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EnglishEdit

 
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EtymologyEdit

From Latin quota pars; see Latin quota.

PronunciationEdit

NounEdit

quota (plural quotas)

  1. A proportional part or share; the share or proportion assigned to each in a division.
  2. A prescribed number or percentage that may serve as, for example, a maximum, a minimum, or a goal.
    • 2012 May 27, Nathan Rabin, “TV: Review: THE SIMPSONS (CLASSIC): “New Kid On The Block” (season 4, episode 8; originally aired 11/12/1992)”, in The Onion AV Club[1]:
      The episode’s unwillingness to fully commit to the pathos of the Bart-and-Laura subplot is all the more frustrating considering its laugh quota is more than filled by a rollicking B-story that finds Homer, he of the iron stomach and insatiable appetite, filing a lawsuit against The Frying Dutchman when he’s hauled out of the eatery against his will after consuming all of the restaurant’s shrimp (plus two plastic lobsters).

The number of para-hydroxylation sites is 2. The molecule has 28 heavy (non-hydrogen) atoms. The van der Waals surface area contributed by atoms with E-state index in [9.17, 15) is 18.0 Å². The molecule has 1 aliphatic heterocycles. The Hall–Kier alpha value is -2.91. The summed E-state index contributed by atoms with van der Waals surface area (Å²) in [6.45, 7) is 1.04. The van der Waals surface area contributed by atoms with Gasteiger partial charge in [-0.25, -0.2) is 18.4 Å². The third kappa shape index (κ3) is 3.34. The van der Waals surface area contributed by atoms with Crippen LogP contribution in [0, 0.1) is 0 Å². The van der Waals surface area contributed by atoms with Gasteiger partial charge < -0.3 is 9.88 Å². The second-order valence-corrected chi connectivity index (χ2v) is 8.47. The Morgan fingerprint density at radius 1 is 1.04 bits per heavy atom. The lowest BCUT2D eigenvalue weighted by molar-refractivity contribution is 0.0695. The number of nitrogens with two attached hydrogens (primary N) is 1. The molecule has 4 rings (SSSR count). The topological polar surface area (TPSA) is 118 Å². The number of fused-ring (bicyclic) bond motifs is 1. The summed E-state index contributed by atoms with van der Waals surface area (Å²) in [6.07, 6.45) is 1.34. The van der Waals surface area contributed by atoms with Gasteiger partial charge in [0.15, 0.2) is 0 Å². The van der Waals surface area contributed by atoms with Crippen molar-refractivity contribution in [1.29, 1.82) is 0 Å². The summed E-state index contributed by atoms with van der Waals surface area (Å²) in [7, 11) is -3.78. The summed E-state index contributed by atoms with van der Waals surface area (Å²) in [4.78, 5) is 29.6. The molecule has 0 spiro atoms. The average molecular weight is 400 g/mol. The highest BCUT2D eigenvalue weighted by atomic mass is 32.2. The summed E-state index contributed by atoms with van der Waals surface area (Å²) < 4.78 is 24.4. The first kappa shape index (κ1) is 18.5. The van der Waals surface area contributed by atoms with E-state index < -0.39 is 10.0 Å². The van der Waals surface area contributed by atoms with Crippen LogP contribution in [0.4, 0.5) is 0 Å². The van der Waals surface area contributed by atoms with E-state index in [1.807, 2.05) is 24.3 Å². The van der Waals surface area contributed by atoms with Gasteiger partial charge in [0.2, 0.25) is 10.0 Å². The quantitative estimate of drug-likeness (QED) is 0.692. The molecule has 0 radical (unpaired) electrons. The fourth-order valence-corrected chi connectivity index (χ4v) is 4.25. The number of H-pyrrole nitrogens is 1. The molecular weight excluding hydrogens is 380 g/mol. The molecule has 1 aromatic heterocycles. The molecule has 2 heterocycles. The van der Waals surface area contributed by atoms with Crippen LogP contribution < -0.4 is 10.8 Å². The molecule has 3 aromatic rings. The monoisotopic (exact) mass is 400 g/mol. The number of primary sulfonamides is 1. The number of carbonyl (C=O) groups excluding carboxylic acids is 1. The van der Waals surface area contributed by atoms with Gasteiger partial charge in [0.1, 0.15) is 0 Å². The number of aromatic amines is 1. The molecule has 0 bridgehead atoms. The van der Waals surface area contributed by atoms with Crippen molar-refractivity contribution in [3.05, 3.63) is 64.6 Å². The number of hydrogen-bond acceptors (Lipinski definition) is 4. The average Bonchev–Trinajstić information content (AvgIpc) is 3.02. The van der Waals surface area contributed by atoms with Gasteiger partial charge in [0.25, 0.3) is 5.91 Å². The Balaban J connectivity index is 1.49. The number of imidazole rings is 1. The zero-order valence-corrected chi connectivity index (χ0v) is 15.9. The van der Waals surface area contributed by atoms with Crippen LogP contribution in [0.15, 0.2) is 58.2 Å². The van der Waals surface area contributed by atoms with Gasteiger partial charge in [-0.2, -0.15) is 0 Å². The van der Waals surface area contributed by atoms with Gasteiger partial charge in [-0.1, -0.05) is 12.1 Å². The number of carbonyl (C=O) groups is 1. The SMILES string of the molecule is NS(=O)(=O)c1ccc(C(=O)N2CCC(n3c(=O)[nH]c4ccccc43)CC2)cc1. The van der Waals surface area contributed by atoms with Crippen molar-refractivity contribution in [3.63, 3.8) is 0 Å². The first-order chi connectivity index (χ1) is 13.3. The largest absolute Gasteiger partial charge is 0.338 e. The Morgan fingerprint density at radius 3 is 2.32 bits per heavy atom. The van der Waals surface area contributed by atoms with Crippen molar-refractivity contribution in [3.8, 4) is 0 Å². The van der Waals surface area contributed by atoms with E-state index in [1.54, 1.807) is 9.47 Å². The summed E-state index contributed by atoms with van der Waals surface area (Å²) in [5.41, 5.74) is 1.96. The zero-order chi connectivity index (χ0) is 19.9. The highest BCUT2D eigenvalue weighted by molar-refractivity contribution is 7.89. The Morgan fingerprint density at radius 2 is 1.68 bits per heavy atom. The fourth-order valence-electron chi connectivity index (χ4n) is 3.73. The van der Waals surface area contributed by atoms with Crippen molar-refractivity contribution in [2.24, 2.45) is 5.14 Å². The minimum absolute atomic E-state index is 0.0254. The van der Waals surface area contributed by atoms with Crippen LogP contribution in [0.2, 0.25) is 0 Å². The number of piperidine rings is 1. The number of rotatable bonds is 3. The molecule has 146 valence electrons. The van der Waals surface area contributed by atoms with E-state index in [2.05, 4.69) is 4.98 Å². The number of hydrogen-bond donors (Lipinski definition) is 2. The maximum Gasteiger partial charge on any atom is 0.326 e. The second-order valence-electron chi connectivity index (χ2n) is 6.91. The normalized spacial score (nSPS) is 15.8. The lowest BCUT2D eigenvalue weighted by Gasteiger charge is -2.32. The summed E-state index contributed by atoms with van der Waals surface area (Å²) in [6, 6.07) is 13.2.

3. (business, economics) A restriction on the import of something to a specific quantity.

SynonymsEdit

Related termsEdit

TranslationsEdit


FrenchEdit

PronunciationEdit

NounEdit

quota m (plural quotas)

  1. quota

Further readingEdit

AnagramsEdit


ItalianEdit

LatinEdit

AdjectiveEdit

quota

  1. nominative feminine singular of quotus
  2. nominative neuter plural of quotus
  3. accusative neuter plural of quotus
  4. vocative feminine singular of quotus
  5. vocative neuter plural of quotus

quotā

  1. ablative feminine singular of quotus

ReferencesEdit

  • du Cange, Charles (1883), “quota”, in G. A. Louis Henschel, Pierre Carpentier, Léopold Favre, editors, Glossarium Mediæ et Infimæ Latinitatis (in Latin), Niort: L. Favre

PortugueseEdit

NounEdit

quota f (plural quotas)

  1. Alternative form of cota

SpanishEdit

NounEdit

quota f (plural quotas)

  1. Obsolete spelling of cuota